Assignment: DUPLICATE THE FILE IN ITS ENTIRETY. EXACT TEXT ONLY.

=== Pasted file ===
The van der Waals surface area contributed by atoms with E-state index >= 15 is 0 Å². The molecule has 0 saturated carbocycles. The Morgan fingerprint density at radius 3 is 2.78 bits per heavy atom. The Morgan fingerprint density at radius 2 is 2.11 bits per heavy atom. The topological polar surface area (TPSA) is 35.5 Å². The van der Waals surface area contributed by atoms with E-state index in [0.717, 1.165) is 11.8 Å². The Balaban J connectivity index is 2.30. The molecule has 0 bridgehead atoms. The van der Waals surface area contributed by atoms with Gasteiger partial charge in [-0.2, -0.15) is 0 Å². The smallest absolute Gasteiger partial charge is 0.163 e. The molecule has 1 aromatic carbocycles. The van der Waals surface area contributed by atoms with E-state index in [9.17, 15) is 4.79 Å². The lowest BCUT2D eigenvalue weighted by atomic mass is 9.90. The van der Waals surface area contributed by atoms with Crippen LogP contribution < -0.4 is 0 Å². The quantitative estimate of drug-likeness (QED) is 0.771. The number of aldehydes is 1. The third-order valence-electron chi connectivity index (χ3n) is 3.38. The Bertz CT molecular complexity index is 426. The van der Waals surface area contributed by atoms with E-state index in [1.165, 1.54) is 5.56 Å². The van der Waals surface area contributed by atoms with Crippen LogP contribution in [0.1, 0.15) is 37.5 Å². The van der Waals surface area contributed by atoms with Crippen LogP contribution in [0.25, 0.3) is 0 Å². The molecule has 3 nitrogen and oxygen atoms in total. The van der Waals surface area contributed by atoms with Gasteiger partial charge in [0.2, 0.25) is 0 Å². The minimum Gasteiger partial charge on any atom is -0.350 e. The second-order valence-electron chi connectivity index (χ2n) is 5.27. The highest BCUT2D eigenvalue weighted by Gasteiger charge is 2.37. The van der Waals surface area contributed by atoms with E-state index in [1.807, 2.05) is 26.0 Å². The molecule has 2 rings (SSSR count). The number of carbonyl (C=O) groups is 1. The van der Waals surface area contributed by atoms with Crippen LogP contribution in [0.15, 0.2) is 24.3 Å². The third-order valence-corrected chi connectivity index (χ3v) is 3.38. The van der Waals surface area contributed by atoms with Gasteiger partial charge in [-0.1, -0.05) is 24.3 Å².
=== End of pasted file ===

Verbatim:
The van der Waals surface area contributed by atoms with E-state index >= 15 is 0 Å². The molecule has 0 saturated carbocycles. The Morgan fingerprint density at radius 3 is 2.78 bits per heavy atom. The Morgan fingerprint density at radius 2 is 2.11 bits per heavy atom. The topological polar surface area (TPSA) is 35.5 Å². The van der Waals surface area contributed by atoms with E-state index in [0.717, 1.165) is 11.8 Å². The Balaban J connectivity index is 2.30. The molecule has 0 bridgehead atoms. The van der Waals surface area contributed by atoms with Gasteiger partial charge in [-0.2, -0.15) is 0 Å². The smallest absolute Gasteiger partial charge is 0.163 e. The molecule has 1 aromatic carbocycles. The van der Waals surface area contributed by atoms with E-state index in [9.17, 15) is 4.79 Å². The lowest BCUT2D eigenvalue weighted by atomic mass is 9.90. The van der Waals surface area contributed by atoms with Crippen LogP contribution < -0.4 is 0 Å². The quantitative estimate of drug-likeness (QED) is 0.771. The number of aldehydes is 1. The third-order valence-electron chi connectivity index (χ3n) is 3.38. The Bertz CT molecular complexity index is 426. The van der Waals surface area contributed by atoms with E-state index in [1.165, 1.54) is 5.56 Å². The van der Waals surface area contributed by atoms with Crippen LogP contribution in [0.1, 0.15) is 37.5 Å². The van der Waals surface area contributed by atoms with Crippen LogP contribution in [0.25, 0.3) is 0 Å². The molecule has 3 nitrogen and oxygen atoms in total. The van der Waals surface area contributed by atoms with Gasteiger partial charge in [0.2, 0.25) is 0 Å². The minimum Gasteiger partial charge on any atom is -0.350 e. The second-order valence-electron chi connectivity index (χ2n) is 5.27. The highest BCUT2D eigenvalue weighted by Gasteiger charge is 2.37. The van der Waals surface area contributed by atoms with E-state index in [1.807, 2.05) is 26.0 Å². The molecule has 2 rings (SSSR count). The number of carbonyl (C=O) groups is 1. The van der Waals surface area contributed by atoms with Crippen LogP contribution in [0.15, 0.2) is 24.3 Å². The third-order valence-corrected chi connectivity index (χ3v) is 3.38. The van der Waals surface area contributed by atoms with Gasteiger partial charge in [-0.1, -0.05) is 24.3 Å².